which is just a class. But you can take its class and see it is
indeed an instance of
point ⇒ #<class point> (class-of point) ⇒ #<class <record-meta>>
You can create an instance of
point by the default
make-point. The predicate is given the
point?, and you can access the fields
of the created record by
(define p (make-point 1 2 3)) (point? p) ⇒ #t (point-x p) ⇒ 1 (point-y p) ⇒ 2 (point-z p) ⇒ 3
Since we defined all fields immutable, we cannot modify
Here’s a mutable version of point,
You can modify its fields by modifier procedures and
(define-record-type mpoint #t #t (x) (y) (z)) (define p2 (make-mpoint 1 2 3)) ; create an instance (mpoint-x p2) ⇒ 1 (mpoint-x-set! p2 4) ; default modifier (mpoint-x p2) ⇒ 4 (set! (mpoint-x p2) 6) ; generalized
set!also works (mpoint-x p2) ⇒ 6
Next one is an example of inheritance. Note that the default constructor takes arguments for fields of the parent record as well.
(define-record-type (qpoint mpoint) #t #t (w)) (define p3 (make-qpoint 1 2 3 4)) (qpoint? p3) ⇒ #t ; p3 is a qpoint (mpoint? p3) ⇒ #t ; ... and also an mpoint (mpoint-x p3) ⇒ 1 ; accessing inherited field (mpoint-y p3) ⇒ 2 (mpoint-z p3) ⇒ 3 (qpoint-w p3) ⇒ 4
A small caveat: Accessors and modifiers for inherited fields
qpoint-x etc.) are not created.
Gauche’s convention is to enclose class name by
You can follow the convention and still explicitly gives
simpler names (instead of
(define-record-type <point> make-point point? (x point-x) (y point-y) (z point-z))
This layer provides common procedures that operates on record type descriptors and record instances.
Note that a record type descriptor is a class in Gauche, so
you can also use operators on classes (e.g.
class-slots etc.) on record type descriptors as well.
However, these procedures are more portable.
#t iff obj is an instance of record type,
[SRFI-99][R6RS] Returns the record type descriptor of the record instance.
[SRFI-99] Returns the name of the record type descriptor rtd.
Returns the parent type of the record type descriptor rtd.
If rtd doesn’t have a parent,
#f is returned.
[SRFI-99] Returns a vector of symbols, each of which is the names of the direct fields of the record represented by rtd. The result doesn’t include inherited fields.
[SRFI-99] Returns a vector of symbols, each of which is the names of the fields of the record represented by rtd. The result includes all inherited fields.
#t iff the field with the name field-name
of a record represented by rtd is mutable.
These procedures are low-level machinery on top of which
define-record-type is implemented. They can be used
to create a new record type at runtime.
Creates and returns a new record type descriptor with name name and
having fields specified by field-specs. If parent
is given, it must be a record type descriptor or
If it is a record type descriptor, the created record type
inherits from it.
The field-specs argument must be a vector, each
element of which is a field specifier. A field
specifier can be a symbol, a list
or a list
(immutable symbol). The symbol names
the field. A single symbol or
(mutable symbol) format
makes the field mutable, and
(immutable symbol) format
makes the field immutable.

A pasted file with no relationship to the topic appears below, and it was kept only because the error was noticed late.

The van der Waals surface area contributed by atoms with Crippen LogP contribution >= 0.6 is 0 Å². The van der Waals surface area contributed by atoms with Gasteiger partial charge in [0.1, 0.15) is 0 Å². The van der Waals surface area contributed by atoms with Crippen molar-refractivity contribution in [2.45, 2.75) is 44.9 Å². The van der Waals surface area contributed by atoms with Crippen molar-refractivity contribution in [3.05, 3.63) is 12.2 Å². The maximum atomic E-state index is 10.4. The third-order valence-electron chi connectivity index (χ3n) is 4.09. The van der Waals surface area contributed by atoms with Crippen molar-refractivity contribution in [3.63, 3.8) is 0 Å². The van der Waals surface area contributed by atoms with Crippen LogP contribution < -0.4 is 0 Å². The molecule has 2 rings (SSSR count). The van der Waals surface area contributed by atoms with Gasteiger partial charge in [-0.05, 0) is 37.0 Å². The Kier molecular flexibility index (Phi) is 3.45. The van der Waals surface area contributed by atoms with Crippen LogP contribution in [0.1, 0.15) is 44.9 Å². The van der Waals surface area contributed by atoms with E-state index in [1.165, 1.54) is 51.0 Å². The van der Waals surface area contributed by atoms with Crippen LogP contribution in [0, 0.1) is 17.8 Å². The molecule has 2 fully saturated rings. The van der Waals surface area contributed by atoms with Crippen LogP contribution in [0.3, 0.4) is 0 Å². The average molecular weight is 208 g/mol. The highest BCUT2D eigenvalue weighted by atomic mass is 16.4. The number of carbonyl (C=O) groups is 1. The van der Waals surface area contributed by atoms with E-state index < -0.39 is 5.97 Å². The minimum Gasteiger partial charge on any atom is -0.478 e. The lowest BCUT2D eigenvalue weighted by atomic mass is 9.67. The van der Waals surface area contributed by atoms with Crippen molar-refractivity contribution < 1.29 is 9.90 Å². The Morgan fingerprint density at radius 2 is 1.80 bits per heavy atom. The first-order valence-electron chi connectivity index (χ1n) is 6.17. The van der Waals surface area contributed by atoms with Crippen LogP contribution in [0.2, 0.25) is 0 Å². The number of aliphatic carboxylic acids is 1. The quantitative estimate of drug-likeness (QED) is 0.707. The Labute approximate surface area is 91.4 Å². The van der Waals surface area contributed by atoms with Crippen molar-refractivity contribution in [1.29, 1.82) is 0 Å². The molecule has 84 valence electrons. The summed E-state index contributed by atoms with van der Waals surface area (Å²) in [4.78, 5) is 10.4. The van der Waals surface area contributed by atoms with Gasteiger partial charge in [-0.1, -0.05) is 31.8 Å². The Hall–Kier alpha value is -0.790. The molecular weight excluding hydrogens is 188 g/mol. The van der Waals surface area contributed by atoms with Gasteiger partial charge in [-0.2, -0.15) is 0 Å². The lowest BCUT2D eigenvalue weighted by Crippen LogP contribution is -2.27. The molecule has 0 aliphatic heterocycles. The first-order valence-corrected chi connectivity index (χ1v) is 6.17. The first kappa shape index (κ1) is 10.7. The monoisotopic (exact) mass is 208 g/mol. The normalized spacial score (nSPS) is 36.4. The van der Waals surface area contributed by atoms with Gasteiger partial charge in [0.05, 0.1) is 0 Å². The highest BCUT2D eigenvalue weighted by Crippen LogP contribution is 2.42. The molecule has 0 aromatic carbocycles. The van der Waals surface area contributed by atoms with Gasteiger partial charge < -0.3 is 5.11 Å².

Note: Gauche does not implement the extension suggested in
SRFI-99 yet, which is
#t if obj is a record type descriptor,
[SRFI-99] Returns a procedure that creates an instance record of the record type represented by rtd. Without field-specs, it returns the default constructor, which takes as many arguments as the number of fields of the record to initialize them.
You can give a vector of symbols as field-specs. The n-th symbol specifies which field of the instance should be initialized by the n-th argument. The field-specs vector cannot contain duplicate names. If the record type defines a field with the same name as the one in the parent record type, the custom constructor can only initialize the field of the derived type’s instance.
[SRFI-99] Returns a predicate to test an object is an instance of rtd.
If rtd is a pseudo record type, the predicate merely tests the given object is in an appropriate type and has enough size to hold the contents. See Pseudo record types for the details.
[SRFI-99] Returns a procedure that takes one argument, an instance of rtd, and returns the value of the field-name of the instance.
An error is signaled if the record type doesn’t have the field of name field-name.
If rtd is inherits other record types, and it defines a field of the same name as inherited ones, then the accessor returned by this procedure retrieves the value of the field of the derived record.
[SRFI-99] Returns a procedure that takes two arguments, an instance of rtd and a value, and sets the latter as the value of the field-name of the instance.
An error is signaled if the record type doesn’t have the field of name field-name, or the named field is immutable.
rtd-accessor, if the record has a field with the same
name as inherited one, the modifier returned by this procedure
only modifies the field of the derived record.
A pseudo record type is a record type that does not create an instance of its own type. Instead it treats an object of other collection types, such as a vector, as if it had named fields. It’s easier to understand by an example:
(define-record-type (vpoint (pseudo-rtd <vector>)) #t #t (x) (y) (z)) (make-vpoint 1 2 3) ⇒ #(1 2 3) (vpoint-x '#(1 2 3)) ⇒ 1 (rlet1 v (make-vpoint 1 2 3) (set! (vpoint-y v) -1)) ⇒ #(1 -1 3)
To create a pseudo record type, specify another pseudo
record type as a parent. The procedure
can be used to obtain a base pseudo record type of
the suitable instance class.
Returns a pseudo rtd suitable to use instance-class as a pseudo record.
<vector>, and uniform vector
<u8vector> etc.) are supported as instance-class.
The predicates of a pseudo record return
#t if the given
object can be interpreted as the pseudo record. In the above
vpoint record, the predicate
#t iff the given object is a vector with 3 or more
(vpoint? '#(0 0 0)) ⇒ #t (vpoint? '#(0 0)) ⇒ #f (vpoint? '(0 0 0)) ⇒ #f (vpoint? '#(0 0 0 0)) ⇒ #t
We allow more elements so that the pseudo record can be used to interpret the header part of the longer data.